CONTENTS:- Vol.1: Protecting the Rights of Indigenous Peoples: 1. Status of Indigenous Peoples; 2. Economic Exclusion Discrimination; 3. Discrimination against Indigenous Women and Children; 4. Challenges to the Intellectual and Cultural Property Rights of Indigenous Peoples; 5. Indigenous Peoples' Right to Development; 6. Draft Declaration on the Rights of Indigenous Peoples; 7. International Obligations to Protect the Rights of Indigenous People; 8. Protection of Indegenous Peoples Under ILO Convention.
Vol.2: Comparative Analysis of Indigenous Peoples: 1. Indigenous People and Ethnic Invasion; 2. Indigenous People and their Relationship to Land; 3. Indigenous Peoples and Human Rights; 4. Indigenous People and Natural, Cultural and Intellectual Resources; 5. Indigenous People and Sustainable Development; 6. Indigenous Peoples and Native Americans; 7. Indigenous Peoples in Latin America and the Caribbean; 8. Indigenous Peoples of Vietnam; 9. Genetics of Indigenous Peoples; 10. Charter of the Indigenous Tribal Peoples of the Tropical Forests; 11. Futures of Indigenous Peoples.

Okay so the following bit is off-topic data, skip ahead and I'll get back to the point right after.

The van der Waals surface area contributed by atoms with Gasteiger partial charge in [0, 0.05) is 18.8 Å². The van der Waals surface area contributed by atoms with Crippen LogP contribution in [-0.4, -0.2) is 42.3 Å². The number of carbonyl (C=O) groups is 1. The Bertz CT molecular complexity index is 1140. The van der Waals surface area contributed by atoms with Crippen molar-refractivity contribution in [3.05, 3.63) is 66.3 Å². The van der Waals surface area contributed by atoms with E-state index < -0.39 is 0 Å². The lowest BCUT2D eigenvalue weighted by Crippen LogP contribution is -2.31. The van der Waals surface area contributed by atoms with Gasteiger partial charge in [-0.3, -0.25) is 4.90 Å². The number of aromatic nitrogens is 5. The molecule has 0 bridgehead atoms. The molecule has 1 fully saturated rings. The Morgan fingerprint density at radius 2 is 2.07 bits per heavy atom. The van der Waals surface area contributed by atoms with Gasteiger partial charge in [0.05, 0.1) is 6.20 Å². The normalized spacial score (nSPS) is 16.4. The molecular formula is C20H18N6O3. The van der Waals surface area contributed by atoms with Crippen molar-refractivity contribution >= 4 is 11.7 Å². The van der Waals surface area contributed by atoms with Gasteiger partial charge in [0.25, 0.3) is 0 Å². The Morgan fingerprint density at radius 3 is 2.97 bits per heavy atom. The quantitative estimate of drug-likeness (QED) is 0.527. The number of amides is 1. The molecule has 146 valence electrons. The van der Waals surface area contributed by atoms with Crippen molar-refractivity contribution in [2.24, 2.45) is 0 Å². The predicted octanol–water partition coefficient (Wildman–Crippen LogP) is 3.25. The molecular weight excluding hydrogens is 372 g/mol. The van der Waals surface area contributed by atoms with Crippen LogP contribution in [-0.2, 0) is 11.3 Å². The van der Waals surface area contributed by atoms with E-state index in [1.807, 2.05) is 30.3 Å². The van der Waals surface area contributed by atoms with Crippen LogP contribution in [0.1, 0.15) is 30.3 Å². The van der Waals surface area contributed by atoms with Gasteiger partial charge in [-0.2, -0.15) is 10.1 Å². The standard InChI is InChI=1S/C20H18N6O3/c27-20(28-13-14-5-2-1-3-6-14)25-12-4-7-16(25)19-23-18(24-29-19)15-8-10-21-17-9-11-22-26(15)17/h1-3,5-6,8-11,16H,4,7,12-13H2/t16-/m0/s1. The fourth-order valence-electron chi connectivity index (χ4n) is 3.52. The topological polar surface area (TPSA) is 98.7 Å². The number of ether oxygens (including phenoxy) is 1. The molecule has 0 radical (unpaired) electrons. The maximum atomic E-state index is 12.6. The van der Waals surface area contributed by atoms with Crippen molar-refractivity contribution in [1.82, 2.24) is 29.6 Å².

People who inhabited a land before it was conquered by colonial societies and who consider themselves distinct from the societies currently governing those territories are called indigenous peoples. They live in nearly all the countries on all the continents of the world and form a spectrum of humanity, ranging from traditional huntergatheres and subsistence farmers to legal scholars. Despite the extensive diversity in indigenous communities throughout the world, all indigenous peoples have one thing in common - they all share a history of injustice. Over the last several years, the international system - particularly as embodied in United Nations and other international institutions - has exhibited a renewed concerns of indigenous peoples. This book is an indepth study of the rights of indigenous peoples. It looks at the socioeconomic status, human rights situation and burning issues of indigenous peoples around the world. It also discusses the role of international laws and modern human rights programmes to protect the indigenous peoples' aspirations to survive as distinct communities in control of their own destinies. This book will have a wide audience including anthropologists, sociologists, demographers, development studies specialists in addition to activists working in organizations dealing with the issues of indigenous peoples.